If you have been privy to the public school system’s sex education courses in the last decade or so, you know that they need to step up their game. The limited information they are allowed to cover leave many students behind and uninformed, leading to more risky sex practices later on.
This is a worldwide phenomenon, but thankfully, slowly but surely, it is changing. Thanks to the media, talking about sex and intimate health has become less of a taboo than ever before.
In January of 2019, Netflix released “Sex Education” and it continued the conversation in a funny, lighthearted but informative way. Netflix released the second season early last month and it is arguably even better than the first.
The show is set in a non-specific UK town and focuses on 16-year-old Otis (Asa Butterfield), his best friend Eric (Ncuti Gatwa) and an outcast and secret brainiac Maeve (Emma Mackey) when they come back from summer break to Moordale Secondary School. Sex is the thing on the student body’s mind, but as we soon find out, many students are having issues in the area. Otis’s mother Jean (Gillian Anderson) is a sex therapist, and when Otis helps one of his classmates with performance issues, Maeve discovers that Otis knows a lot more about sex than he cared to share. She sees the opportunity to help the student body and make some easy cash by setting up a sex clinic of their very own.
Students end up coming to Otis and Maeve to talk about relationship issues, self-esteem issues, performance issues, techniques, consent and even if their feelings or habits are normal. This gives the show a platform to explore multiple areas without disrupting the overarching plot.
Of course, Otis and Maeve have their own problems they have to work out, as well as Eric, and the heavier topics are covered through their lives.
Asa Butterfield is a relatively well-known actor who started his career at just nine years old. His first big appearance was in “The Boy in the Striped Pajamas” in 2008. Then he starred in the movie “Hugo” in 2011. As Otis, he is awkward and a little goofy toward the beginning but becomes a very dynamic and strong individual as he pushes the boundaries of his comfort zone throughout the show.
Gillian Anderson, most known for her role in “The X Files” TV show, is perfectly cast for the role. She and Butterfield interact so naturally as mother and son, and off screen, Anderson says that they just click.
Otis’s best friend is Eric, a flamboyant and gossipy openly gay kid that he’s known forever. This is the first major role for Ncuti Gatwa, but you can tell that he has fun with it. Otis and Eric are each other’s biggest support systems through everything.
One thing I really like about his character is that he’s not the ‘token gay kid’ of the show. Many times the gay best friend is just there to add diversity and their defining characteristic is that they’re gay. But Eric is such a complex person just like everyone else, and even though being gay is a prominent part of his life, he has other aspects that make him a well-rounded character.
Emma Mackey is also a relatively new name with this being her first major role. She plays the pariah of Mooredale and has a reputation for having a lot of sex. Most of the rumors aren’t true or are exaggerated, including the one that earns her the rather horrible nickname “Cock-biter.” Despite the backlash of her peers and coming from a broken home, she secretly gets straight A’s. She also has a way of seeing the best in people and secretly has a lot of friends.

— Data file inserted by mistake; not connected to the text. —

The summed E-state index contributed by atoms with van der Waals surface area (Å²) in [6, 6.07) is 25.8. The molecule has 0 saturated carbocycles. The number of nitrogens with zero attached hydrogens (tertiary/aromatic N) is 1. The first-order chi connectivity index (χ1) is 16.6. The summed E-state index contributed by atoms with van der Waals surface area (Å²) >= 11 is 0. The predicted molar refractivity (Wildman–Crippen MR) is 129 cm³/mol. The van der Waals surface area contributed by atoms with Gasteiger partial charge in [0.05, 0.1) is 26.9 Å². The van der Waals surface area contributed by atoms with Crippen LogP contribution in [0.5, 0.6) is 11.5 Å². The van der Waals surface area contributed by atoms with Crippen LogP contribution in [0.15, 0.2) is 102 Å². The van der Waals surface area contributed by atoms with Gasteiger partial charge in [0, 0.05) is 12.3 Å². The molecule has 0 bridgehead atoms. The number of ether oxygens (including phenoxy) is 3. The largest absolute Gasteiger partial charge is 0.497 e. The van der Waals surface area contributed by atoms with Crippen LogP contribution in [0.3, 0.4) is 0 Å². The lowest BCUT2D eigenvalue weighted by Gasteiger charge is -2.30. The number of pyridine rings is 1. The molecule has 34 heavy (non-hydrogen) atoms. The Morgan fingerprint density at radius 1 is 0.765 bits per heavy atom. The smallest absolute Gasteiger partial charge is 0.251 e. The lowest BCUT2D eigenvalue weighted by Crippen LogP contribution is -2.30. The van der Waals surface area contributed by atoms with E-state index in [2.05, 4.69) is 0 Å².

The show is trending now largely because it has something for everyone. Most teens can see themselves represented by the characters, and even if viewers aren’t interested in the information and support what the show has to offer, there is a solid storyline between the main characters.
The show is a reliable source of information even though it is presented in such a casual way. Creator Lauri Nunn does her research to ensure that misinformation doesn’t spread. But of course, sometimes that can lead to an interesting search history. “I find myself researching very strange things,” said Nunn in an interview with Screen Daily, “Sometimes I’m like, ‘I’ve just spent an hour researching fingering… weird.’”
The cinematography is stunning, thanks to directors Jamie Cairney and Oli Russell, adding so much emotion to every scene, often in fun and creative ways.
The soundtrack, put together by Oli Julian, is also very well done. Mostly it consists of classic rock or indie music, but there is a nice mix of more modern hits to keep up with the times. There is also a lot of white noise and neutral sounds involved to make sure the soundtrack isn’t overdone.
Costume design is also a key feature of the show (Rosa Dias). You know that you’re watching a show set in a contemporary environment, but each character has a unique and expressive style, often in a retro way. Interestingly, some of it is American retro, such as letter jackets for the athletes. In this way, even though it wasn’t officially the intention, multiple cultures can see themselves even better represented through the show.
It reminded me of the shows “Freaks and Geeks” (1999-2000) and “Skins” (2007-2013). Nunn used “Freaks and Geeks” as part of her inspiration for how “Sex Education” would be done as well as the classic movie “10 Things I Hate About You.” She wanted to take these classics that revolutionized TV in a lot of ways and revamp them to fit the times and provide a wider platform for conversation. This is also her first major project.
Many Netflix shows are hit or miss, but it is safe to say that this one is a hit.